This conversation is with Marie Ysabel Landingin was born in Manila, raised in Auckland and currently works on major infrastructure projects at Waka Kotahi NZ Transport Agency. Marie is a 'third culture kid' dreaming of equitable and inclusive cities for all. She is a part of the Multi-Ethnic Young Leaders Network and Authenticity Aotearoa. This podcast kicks off by Marie sharing with us what urban planning is and her passion for putting an ethnic lens on it. We talk about identity, her feelings of not doing enough when it comes to being an activist and migrant relationships with tāngata whenua.
Elina: I'm really excited to dive into your story. But I thought we should start with urban planning, because I'm super curious about it!
Marie: So I studied a Bachelor of Urban Planning (Honours) at the University of Auckland. I had this vague interest in helping people. I didn't know who I wanted to help, and I didn't know how, but I always thought that planning had a good mix of all of the different interests I had - being creative, learning about stories, people, and leaving some sort of impact.
As I studied my degree, I started to realise that there's a lot of social justice involved with urban planning. But the way that people planned was very Eurocentric. In terms of studying planning in New Zealand, we didn't really learn much about Te Ao Māori. We had maybe a few papers, but it wasn't embedded in how we did things. You kind of had to learn more about it yourself to be able to fully understand.
On the side, I also became really interested in learning more about my identity. I always struggled a bit with my identity, because I'm Filipino, but I'm also not Filipino enough, and I'm a New Zealander, but I'm not New Zealander enough. Then I started having this question, “I'm learning all about European ways of planning, Te Ao Māori ways of planning, and planning in different countries here and there. But what about Asian, African, or other parts of America?” There were definitely certain voices that you didn't hear in your academic studies.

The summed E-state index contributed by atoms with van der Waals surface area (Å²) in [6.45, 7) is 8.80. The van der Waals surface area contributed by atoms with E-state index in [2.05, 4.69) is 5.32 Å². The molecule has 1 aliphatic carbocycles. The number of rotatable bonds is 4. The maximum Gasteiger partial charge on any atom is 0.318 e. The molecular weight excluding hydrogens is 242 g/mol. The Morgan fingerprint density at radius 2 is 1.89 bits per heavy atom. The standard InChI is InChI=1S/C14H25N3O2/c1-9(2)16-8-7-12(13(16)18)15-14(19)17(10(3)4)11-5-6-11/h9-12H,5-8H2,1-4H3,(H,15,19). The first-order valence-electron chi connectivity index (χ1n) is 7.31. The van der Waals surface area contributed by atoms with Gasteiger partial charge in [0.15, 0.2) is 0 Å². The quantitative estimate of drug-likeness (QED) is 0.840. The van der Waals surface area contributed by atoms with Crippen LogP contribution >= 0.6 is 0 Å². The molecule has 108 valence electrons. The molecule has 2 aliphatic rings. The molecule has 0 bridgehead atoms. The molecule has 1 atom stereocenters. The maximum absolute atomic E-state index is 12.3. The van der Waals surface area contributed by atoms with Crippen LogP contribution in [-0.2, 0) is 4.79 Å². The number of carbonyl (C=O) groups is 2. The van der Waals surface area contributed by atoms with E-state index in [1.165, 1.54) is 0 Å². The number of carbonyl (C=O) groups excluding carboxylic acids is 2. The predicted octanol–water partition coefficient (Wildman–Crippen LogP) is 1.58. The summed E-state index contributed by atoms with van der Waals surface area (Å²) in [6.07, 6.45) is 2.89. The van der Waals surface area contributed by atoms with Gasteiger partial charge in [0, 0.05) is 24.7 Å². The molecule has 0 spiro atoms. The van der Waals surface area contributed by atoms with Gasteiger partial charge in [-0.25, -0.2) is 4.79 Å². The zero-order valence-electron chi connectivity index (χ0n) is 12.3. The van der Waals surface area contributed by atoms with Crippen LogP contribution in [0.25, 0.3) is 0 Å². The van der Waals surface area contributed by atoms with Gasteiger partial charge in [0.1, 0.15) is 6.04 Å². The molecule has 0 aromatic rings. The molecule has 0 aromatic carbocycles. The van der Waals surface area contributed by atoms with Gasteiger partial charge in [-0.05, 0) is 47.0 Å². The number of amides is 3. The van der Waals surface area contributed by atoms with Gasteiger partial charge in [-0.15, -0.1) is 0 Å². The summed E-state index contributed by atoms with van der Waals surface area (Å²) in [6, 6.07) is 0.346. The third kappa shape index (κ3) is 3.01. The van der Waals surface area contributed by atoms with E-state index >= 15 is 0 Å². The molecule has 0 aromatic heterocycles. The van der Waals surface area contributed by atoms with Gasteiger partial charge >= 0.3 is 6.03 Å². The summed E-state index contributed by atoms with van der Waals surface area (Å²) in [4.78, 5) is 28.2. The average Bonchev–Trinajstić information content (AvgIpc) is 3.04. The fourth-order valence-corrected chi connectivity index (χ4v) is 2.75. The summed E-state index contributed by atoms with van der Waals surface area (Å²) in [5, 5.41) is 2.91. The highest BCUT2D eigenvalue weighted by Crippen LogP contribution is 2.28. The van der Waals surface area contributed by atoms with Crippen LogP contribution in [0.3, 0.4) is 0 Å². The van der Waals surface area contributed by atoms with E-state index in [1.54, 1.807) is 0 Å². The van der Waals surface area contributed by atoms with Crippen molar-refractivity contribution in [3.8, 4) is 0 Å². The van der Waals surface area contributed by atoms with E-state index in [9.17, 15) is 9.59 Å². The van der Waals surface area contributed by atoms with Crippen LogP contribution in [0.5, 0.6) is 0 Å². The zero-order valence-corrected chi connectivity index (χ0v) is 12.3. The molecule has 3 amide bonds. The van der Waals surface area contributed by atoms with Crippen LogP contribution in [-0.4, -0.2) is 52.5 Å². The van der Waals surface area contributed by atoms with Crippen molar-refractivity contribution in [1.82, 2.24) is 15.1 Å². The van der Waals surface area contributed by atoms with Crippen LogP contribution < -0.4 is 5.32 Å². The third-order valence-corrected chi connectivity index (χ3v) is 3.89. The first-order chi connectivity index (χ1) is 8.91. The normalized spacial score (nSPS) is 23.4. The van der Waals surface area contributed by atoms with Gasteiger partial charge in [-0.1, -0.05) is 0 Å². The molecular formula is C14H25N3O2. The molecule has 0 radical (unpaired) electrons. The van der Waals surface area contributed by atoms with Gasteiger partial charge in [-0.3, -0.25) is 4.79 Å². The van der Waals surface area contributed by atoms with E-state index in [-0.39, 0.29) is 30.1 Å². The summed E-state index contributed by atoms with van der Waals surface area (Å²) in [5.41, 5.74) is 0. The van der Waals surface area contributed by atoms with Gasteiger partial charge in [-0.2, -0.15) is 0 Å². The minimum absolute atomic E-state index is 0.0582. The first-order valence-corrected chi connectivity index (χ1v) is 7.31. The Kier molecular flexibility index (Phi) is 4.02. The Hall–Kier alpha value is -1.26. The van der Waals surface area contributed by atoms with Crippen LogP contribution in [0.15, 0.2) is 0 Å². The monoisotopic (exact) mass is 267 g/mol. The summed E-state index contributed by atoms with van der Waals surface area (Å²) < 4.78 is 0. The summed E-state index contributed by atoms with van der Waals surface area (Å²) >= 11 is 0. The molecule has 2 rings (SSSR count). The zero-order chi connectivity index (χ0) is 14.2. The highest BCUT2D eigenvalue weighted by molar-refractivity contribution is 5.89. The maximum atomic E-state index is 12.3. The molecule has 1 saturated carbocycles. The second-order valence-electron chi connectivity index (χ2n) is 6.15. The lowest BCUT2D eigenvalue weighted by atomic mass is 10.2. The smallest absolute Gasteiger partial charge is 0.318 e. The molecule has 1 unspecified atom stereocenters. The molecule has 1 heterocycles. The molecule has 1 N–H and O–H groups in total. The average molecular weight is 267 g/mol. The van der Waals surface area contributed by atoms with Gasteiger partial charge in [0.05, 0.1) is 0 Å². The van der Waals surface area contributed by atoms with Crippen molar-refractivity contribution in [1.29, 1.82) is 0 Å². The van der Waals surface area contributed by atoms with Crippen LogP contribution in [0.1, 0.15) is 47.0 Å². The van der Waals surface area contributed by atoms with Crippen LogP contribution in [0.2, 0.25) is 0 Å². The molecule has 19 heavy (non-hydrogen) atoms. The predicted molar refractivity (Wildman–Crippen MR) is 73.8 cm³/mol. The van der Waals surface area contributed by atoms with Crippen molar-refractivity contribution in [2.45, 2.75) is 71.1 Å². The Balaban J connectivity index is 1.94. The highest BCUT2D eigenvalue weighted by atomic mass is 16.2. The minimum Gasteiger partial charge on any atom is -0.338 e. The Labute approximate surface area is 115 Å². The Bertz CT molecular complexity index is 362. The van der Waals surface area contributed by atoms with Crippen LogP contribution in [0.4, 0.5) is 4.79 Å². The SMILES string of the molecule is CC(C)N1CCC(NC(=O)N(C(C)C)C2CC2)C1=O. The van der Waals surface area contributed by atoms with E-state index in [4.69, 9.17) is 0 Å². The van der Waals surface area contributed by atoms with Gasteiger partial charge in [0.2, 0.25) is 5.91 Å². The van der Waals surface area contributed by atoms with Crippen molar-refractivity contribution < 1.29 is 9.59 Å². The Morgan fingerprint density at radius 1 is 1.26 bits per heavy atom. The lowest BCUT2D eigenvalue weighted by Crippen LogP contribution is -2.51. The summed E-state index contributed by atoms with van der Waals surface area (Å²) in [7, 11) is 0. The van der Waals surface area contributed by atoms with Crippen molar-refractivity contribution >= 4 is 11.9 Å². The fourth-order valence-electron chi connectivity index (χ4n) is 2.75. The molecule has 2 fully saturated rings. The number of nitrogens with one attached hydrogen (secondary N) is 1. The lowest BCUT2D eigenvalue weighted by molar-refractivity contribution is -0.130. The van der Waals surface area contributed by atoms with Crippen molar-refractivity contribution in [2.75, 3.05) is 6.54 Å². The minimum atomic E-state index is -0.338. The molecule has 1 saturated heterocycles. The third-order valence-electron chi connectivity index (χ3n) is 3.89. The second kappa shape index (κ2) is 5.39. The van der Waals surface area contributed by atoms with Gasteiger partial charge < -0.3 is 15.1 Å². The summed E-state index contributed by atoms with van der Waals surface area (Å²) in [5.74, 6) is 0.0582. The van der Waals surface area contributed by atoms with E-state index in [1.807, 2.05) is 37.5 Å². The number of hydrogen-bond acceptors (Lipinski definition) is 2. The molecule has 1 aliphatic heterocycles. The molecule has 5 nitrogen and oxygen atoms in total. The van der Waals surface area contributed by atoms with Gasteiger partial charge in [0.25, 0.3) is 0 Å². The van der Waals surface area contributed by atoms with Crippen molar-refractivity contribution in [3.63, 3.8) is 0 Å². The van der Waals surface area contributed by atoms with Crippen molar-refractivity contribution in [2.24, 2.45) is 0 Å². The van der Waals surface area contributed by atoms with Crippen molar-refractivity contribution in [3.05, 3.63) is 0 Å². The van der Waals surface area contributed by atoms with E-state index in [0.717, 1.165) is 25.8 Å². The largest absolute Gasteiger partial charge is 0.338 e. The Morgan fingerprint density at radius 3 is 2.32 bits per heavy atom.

Elina: Could you expand a little bit on what urban planning actually means?
Marie: Oh, that's a good one! I always end up talking about planning, and then I realise that people don't actually know what it is. Urban planning is about the process of creating cities and communities. It dabbles between law, creative arts, environmental studies, economics, all of the processes that make the cities that we live in. Urban planning is one type; there's different types of planning out there, like social planning, community planning, economics planning. But my interest is more in dense urban cities. I've always been interested in cities.
Elina: It's tied so much into social impact, justice, equity issues, all of the things! I would love to hear what you were saying before about your cultural identity, and how that comes through in work.
Because I didn't see many minority perspectives in planning, I started to be more interested in them. The thing with planning is that it’s very oriented around what the public sector does. So I started to be quite interested in government processes. From that perspective, it's like, “who are we marginalising from a public government perspective?”. That led to this big question, “is planning really going to deliver social justice if you don't have these voices involved?”
Also, there weren't that many minorities at my school studying planning.
Elina: Why do you think there are not many people from minority groups in planning?
Marie: I suspect that it might be because it's quite a niche discipline. It must be something about opportunities to access it. I was lucky because I knew what planning was. My dad is a planner, so that's a big advantage. But not everyone knows someone, or knows that it exists. I remember being one of those people who toured prospective students around university, and every single year, someone would ask, “What's planning?”. People don’t always have access to the knowledge about planning.
Elina: So much of what we do was influenced by our parents and our early years, which shows the intergenerational complexities. If we deny access to particular fields for particular groups, that will need so much active intervention later on to break down those barriers. Do you have any practical examples of how an absence of diverse voices impacts outcomes?
Marie: We do have this consultation process. If we want to build something, like a road or an important building somewhere, we are legally required to notify and consult with people. But that process has a time period, and there's a lot of logistics behind it. Sometimes you go to consultation events, and it’s only a certain group of people who show up that is definitely not representative of everyone who could be impacted. There's multiple reasons for that - the event could be held at the wrong time, could be held at the wrong place, or it’s just not run in a way that's accessible for a lot of people.
Elina: What are examples of urban planning that has happened in Auckland or New Zealand that are currently excluding or affecting minority populations?